Structural insights into the molecular mechanism of the m(6)A writer complex.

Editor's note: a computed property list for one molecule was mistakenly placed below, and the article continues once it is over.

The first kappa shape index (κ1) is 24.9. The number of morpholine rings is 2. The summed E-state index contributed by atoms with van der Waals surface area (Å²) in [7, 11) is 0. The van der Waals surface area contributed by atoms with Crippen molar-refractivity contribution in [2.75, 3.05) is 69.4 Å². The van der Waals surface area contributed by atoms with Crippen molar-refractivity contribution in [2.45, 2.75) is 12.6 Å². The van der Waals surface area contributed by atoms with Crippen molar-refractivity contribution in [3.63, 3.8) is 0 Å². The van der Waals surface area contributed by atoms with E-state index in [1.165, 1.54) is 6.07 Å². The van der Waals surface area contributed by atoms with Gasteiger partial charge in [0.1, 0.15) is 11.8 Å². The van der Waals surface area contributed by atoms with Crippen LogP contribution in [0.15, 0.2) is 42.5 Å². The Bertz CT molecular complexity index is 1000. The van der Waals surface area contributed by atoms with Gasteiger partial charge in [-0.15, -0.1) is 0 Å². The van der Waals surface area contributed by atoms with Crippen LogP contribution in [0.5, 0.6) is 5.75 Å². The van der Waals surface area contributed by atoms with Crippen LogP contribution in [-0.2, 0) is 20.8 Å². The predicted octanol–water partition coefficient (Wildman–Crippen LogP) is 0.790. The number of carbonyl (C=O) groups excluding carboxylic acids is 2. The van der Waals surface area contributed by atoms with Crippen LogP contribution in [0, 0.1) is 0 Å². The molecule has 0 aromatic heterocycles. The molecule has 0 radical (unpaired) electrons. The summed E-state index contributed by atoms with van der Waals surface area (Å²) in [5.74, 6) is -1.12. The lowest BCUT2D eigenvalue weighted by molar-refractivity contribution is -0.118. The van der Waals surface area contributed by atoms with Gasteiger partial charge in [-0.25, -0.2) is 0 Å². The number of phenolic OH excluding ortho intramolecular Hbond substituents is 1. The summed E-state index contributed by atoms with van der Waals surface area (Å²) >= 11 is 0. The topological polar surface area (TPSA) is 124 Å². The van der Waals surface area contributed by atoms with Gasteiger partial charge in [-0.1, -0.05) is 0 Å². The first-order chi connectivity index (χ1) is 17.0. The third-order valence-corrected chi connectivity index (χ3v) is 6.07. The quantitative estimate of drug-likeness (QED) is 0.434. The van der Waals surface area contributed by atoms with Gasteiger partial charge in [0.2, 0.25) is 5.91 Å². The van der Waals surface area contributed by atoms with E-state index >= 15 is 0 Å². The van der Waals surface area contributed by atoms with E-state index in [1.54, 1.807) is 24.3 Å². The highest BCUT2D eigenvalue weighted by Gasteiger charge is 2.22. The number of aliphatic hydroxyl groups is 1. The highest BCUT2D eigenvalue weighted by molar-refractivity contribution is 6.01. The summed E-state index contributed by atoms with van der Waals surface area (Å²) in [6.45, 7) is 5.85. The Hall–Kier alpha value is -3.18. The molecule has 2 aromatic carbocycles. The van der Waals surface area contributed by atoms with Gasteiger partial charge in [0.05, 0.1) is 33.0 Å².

ABSTRACT: Methylation of adenosines at the N(6) position (m(6)A) is a dynamic and abundant epitranscriptomic mark that regulates critical aspects of eukaryotic RNA metabolism in numerous biological processes. The RNA methyltransferases METTL3 and METTL14 are components of a multisubunit m(6)A writer complex whose enzymatic activity is substantially higher than the activities of METTL3 or METTL14 alone. The molecular mechanism underpinning this synergistic effect is poorly understood. Here we report the crystal structure of the catalytic core of the human m(6)A writer complex comprising METTL3 and METTL14. The structure reveals the heterodimeric architecture of the complex and donor substrate binding by METTL3. Structure-guided mutagenesis indicates that METTL3 is the catalytic subunit of the complex, whereas METTL14 has a degenerate active site and plays non-catalytic roles in maintaining complex integrity and substrate RNA binding. These studies illuminate the molecular mechanism and evolutionary history of eukaryotic m(6)A modification in post-transcriptional genome regulation.